That a memoir — yes, the root of the word connotes memory — should become a foggy or forgotten property in the mind of its creator is indeed cruel. But Gibson, whose “Broken Cup” is in its own right a heart-melting memoir of McKain’s post-diagnosis journey, is steadfast in her appraisal of the situation.

“I see (the Savoy reading) as a celebration of memory, of memory skillfully recorded and recreated, a childhood and a world rescued from inattention and ordinary forgetfulness,” Gibson says, writing last week in an email interview. “We all have stories to tell. David told his — and told it beautifully.”

Gibson further describes the context of the event as “figure and ground.”

“The figure in the foreground is David,” she explains, “and the celebration of his book. The ground is the present, a time in which David’s memory loss from Alzheimer’s continues to make its inevitable progression. I see the celebration of his wonderful book against that background. The background shadow makes the figure in the light more full of light.”

The reprint of “Spellbound” was a complete surprise. Gibson says, “This was pure gift — a book dropping out of the sky after the hardbound and two other paperback editions (from other presses) had gone out of print.”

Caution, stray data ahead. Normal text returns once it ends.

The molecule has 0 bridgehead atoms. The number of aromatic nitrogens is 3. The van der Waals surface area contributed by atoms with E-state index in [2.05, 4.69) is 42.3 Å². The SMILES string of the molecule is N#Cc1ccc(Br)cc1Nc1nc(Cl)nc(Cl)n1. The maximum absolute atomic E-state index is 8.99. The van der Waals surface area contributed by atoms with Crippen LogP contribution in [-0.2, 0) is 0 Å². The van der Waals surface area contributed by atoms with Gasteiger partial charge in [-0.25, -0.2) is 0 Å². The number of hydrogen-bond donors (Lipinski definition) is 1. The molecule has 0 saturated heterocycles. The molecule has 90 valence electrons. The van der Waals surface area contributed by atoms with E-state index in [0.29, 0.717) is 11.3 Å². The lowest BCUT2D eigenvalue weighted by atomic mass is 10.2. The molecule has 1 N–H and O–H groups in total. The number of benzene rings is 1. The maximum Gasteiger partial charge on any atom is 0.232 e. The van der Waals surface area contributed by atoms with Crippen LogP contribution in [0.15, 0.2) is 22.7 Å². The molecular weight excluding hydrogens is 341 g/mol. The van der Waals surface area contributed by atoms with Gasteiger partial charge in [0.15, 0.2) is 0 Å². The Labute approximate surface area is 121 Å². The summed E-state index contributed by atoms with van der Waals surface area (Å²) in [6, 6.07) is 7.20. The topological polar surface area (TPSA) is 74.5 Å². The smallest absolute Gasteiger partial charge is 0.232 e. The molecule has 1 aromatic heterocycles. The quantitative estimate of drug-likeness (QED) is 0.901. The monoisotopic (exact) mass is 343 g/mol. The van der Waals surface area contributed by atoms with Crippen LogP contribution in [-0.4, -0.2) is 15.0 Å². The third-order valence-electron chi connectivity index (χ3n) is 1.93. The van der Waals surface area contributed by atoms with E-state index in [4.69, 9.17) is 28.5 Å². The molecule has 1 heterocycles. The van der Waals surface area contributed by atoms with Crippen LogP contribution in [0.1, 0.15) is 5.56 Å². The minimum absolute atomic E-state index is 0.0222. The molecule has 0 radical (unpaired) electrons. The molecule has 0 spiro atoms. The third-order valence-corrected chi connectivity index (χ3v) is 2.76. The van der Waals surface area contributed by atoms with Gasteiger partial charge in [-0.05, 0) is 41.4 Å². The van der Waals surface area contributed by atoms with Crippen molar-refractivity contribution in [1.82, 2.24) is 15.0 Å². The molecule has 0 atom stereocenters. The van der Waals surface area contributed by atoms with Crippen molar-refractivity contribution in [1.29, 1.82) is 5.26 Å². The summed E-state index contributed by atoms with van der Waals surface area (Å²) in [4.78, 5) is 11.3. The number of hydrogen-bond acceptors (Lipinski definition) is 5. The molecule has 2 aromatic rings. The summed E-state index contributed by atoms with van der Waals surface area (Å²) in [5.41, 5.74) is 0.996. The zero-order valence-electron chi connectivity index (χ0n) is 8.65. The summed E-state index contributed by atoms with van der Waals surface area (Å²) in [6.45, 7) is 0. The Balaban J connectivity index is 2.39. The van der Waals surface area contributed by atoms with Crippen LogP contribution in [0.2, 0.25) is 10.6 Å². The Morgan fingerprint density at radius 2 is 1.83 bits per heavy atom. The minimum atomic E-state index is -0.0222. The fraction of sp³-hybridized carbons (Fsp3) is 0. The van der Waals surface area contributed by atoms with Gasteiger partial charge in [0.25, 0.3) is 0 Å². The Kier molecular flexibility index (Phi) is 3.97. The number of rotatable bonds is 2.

She told her husband about the reprint and says he broke into a big smile and said, “That’s good.” Later, after he seemed to not pay attention when she informed him of the Savoy event, she felt despondent and wondered aloud whether he cared about such things anymore.

“He looked at me mildly but directly in the eye,” Gibson remembers, “and responded, ‘Yes, I do care.’”

McKain, who was also a renowned poet, worked on “Spellbound” in the mid-’80s while he and Gibson, who at that point had been married 10 years, were writers-in-residence at Andover Academy in Massachusetts. In that precise environment, and given that the couple were both professional writers, it might be expected that Gibson had considerable input on McKain’s manuscript. To a certain extent, it’s true.

“Writers essentially write in solitude,” Gibson says. “Writers married to each other understand that solitude and don’t interrupt it — except when lunch is ready.”